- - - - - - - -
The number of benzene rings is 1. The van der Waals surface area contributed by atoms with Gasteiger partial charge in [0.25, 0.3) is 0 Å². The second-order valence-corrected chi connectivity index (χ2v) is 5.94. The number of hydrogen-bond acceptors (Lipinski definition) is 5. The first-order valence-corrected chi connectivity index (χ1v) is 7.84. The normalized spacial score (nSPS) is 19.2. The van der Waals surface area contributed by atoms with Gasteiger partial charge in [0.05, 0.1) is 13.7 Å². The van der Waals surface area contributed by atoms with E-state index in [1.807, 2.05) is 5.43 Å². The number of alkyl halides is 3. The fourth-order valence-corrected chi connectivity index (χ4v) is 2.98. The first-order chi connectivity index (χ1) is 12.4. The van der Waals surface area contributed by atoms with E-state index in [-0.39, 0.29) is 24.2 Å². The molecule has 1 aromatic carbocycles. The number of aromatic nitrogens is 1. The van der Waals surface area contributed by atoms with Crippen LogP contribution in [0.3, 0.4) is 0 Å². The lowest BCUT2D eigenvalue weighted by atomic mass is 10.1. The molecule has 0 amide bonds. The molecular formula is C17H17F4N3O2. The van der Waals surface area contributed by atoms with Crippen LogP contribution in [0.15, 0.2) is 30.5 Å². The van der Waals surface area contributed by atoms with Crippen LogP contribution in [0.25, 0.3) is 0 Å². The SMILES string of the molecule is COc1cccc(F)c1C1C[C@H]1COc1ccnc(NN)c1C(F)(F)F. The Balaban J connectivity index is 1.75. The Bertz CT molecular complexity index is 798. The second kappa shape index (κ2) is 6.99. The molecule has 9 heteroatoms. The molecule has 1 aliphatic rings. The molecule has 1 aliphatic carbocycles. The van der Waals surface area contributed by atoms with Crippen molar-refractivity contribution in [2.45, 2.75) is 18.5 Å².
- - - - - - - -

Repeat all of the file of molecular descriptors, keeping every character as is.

The number of benzene rings is 1. The van der Waals surface area contributed by atoms with Gasteiger partial charge in [0.25, 0.3) is 0 Å². The second-order valence-corrected chi connectivity index (χ2v) is 5.94. The number of hydrogen-bond acceptors (Lipinski definition) is 5. The first-order valence-corrected chi connectivity index (χ1v) is 7.84. The normalized spacial score (nSPS) is 19.2. The van der Waals surface area contributed by atoms with Gasteiger partial charge in [0.05, 0.1) is 13.7 Å². The van der Waals surface area contributed by atoms with E-state index in [1.807, 2.05) is 5.43 Å². The number of alkyl halides is 3. The fourth-order valence-corrected chi connectivity index (χ4v) is 2.98. The first-order chi connectivity index (χ1) is 12.4. The van der Waals surface area contributed by atoms with E-state index in [-0.39, 0.29) is 24.2 Å². The molecule has 1 aromatic carbocycles. The number of aromatic nitrogens is 1. The van der Waals surface area contributed by atoms with Crippen LogP contribution in [0.3, 0.4) is 0 Å². The lowest BCUT2D eigenvalue weighted by atomic mass is 10.1. The molecule has 0 amide bonds. The molecular formula is C17H17F4N3O2. The van der Waals surface area contributed by atoms with Crippen LogP contribution in [0.15, 0.2) is 30.5 Å². The van der Waals surface area contributed by atoms with Crippen LogP contribution in [0.25, 0.3) is 0 Å². The SMILES string of the molecule is COc1cccc(F)c1C1C[C@H]1COc1ccnc(NN)c1C(F)(F)F. The Balaban J connectivity index is 1.75. The Bertz CT molecular complexity index is 798. The second kappa shape index (κ2) is 6.99. The molecule has 9 heteroatoms. The molecule has 1 aliphatic rings. The molecule has 1 aliphatic carbocycles. The van der Waals surface area contributed by atoms with Crippen molar-refractivity contribution in [2.45, 2.75) is 18.5 Å².